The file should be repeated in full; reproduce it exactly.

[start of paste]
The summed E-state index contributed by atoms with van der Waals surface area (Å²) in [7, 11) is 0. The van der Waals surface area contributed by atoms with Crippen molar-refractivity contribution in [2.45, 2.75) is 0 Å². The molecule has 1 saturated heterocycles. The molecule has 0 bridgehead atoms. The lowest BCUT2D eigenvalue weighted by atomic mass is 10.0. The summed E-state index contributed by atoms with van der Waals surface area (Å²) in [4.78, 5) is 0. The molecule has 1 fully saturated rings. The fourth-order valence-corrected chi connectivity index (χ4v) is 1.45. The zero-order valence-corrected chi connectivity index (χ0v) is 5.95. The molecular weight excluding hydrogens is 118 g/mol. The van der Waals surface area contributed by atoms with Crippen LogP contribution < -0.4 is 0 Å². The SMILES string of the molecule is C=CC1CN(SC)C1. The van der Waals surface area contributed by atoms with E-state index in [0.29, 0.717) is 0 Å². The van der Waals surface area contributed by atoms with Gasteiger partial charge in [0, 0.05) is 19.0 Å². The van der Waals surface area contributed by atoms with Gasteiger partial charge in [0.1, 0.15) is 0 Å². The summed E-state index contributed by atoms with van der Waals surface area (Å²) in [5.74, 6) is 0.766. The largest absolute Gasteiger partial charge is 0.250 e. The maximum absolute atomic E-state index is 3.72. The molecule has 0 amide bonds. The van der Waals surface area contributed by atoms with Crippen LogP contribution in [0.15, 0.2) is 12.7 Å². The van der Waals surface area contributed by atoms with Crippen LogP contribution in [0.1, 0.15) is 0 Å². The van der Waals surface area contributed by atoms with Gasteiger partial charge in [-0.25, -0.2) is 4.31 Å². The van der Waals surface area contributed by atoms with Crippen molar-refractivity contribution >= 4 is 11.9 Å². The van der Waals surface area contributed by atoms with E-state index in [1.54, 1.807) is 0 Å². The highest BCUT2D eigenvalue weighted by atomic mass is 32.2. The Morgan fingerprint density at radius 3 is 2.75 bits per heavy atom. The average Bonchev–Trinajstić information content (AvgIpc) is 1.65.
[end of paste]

The summed E-state index contributed by atoms with van der Waals surface area (Å²) in [7, 11) is 0. The van der Waals surface area contributed by atoms with Crippen molar-refractivity contribution in [2.45, 2.75) is 0 Å². The molecule has 1 saturated heterocycles. The molecule has 0 bridgehead atoms. The lowest BCUT2D eigenvalue weighted by atomic mass is 10.0. The summed E-state index contributed by atoms with van der Waals surface area (Å²) in [4.78, 5) is 0. The molecule has 1 fully saturated rings. The fourth-order valence-corrected chi connectivity index (χ4v) is 1.45. The zero-order valence-corrected chi connectivity index (χ0v) is 5.95. The molecular weight excluding hydrogens is 118 g/mol. The van der Waals surface area contributed by atoms with Crippen LogP contribution < -0.4 is 0 Å². The SMILES string of the molecule is C=CC1CN(SC)C1. The van der Waals surface area contributed by atoms with E-state index in [0.29, 0.717) is 0 Å². The van der Waals surface area contributed by atoms with Gasteiger partial charge in [0, 0.05) is 19.0 Å². The van der Waals surface area contributed by atoms with Gasteiger partial charge in [0.1, 0.15) is 0 Å². The summed E-state index contributed by atoms with van der Waals surface area (Å²) in [5.74, 6) is 0.766. The largest absolute Gasteiger partial charge is 0.250 e. The maximum absolute atomic E-state index is 3.72. The molecule has 0 amide bonds. The van der Waals surface area contributed by atoms with Crippen LogP contribution in [0.15, 0.2) is 12.7 Å². The van der Waals surface area contributed by atoms with Crippen LogP contribution in [0.1, 0.15) is 0 Å². The van der Waals surface area contributed by atoms with Gasteiger partial charge in [-0.25, -0.2) is 4.31 Å². The van der Waals surface area contributed by atoms with Crippen molar-refractivity contribution >= 4 is 11.9 Å². The van der Waals surface area contributed by atoms with E-state index in [1.54, 1.807) is 0 Å². The highest BCUT2D eigenvalue weighted by atomic mass is 32.2. The Morgan fingerprint density at radius 3 is 2.75 bits per heavy atom. The average Bonchev–Trinajstić information content (AvgIpc) is 1.65.